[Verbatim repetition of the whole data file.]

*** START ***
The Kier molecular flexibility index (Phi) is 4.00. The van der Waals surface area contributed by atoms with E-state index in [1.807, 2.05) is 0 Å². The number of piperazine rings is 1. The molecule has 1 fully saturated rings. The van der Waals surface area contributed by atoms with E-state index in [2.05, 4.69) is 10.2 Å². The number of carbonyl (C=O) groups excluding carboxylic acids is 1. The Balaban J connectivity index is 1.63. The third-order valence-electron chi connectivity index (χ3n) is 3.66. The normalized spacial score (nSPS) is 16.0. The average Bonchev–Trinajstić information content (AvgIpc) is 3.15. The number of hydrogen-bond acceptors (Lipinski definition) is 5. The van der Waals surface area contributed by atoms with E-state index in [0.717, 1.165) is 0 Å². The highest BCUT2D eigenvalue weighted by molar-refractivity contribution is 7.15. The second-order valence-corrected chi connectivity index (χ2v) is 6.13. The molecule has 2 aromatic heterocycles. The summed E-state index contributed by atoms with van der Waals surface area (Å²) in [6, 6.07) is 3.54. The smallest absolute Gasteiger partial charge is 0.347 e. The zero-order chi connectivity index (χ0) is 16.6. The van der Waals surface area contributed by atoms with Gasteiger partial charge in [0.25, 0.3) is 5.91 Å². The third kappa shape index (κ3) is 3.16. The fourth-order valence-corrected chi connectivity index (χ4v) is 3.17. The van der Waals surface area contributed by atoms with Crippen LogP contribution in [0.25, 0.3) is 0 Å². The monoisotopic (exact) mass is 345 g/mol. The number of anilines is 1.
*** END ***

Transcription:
The Kier molecular flexibility index (Phi) is 4.00. The van der Waals surface area contributed by atoms with E-state index in [1.807, 2.05) is 0 Å². The number of piperazine rings is 1. The molecule has 1 fully saturated rings. The van der Waals surface area contributed by atoms with E-state index in [2.05, 4.69) is 10.2 Å². The number of carbonyl (C=O) groups excluding carboxylic acids is 1. The Balaban J connectivity index is 1.63. The third-order valence-electron chi connectivity index (χ3n) is 3.66. The normalized spacial score (nSPS) is 16.0. The average Bonchev–Trinajstić information content (AvgIpc) is 3.15. The number of hydrogen-bond acceptors (Lipinski definition) is 5. The van der Waals surface area contributed by atoms with E-state index in [0.717, 1.165) is 0 Å². The highest BCUT2D eigenvalue weighted by molar-refractivity contribution is 7.15. The second-order valence-corrected chi connectivity index (χ2v) is 6.13. The molecule has 2 aromatic heterocycles. The summed E-state index contributed by atoms with van der Waals surface area (Å²) in [6, 6.07) is 3.54. The smallest absolute Gasteiger partial charge is 0.347 e. The zero-order chi connectivity index (χ0) is 16.6. The van der Waals surface area contributed by atoms with Gasteiger partial charge in [0.25, 0.3) is 5.91 Å². The third kappa shape index (κ3) is 3.16. The fourth-order valence-corrected chi connectivity index (χ4v) is 3.17. The van der Waals surface area contributed by atoms with Crippen LogP contribution in [0.25, 0.3) is 0 Å². The monoisotopic (exact) mass is 345 g/mol. The number of anilines is 1.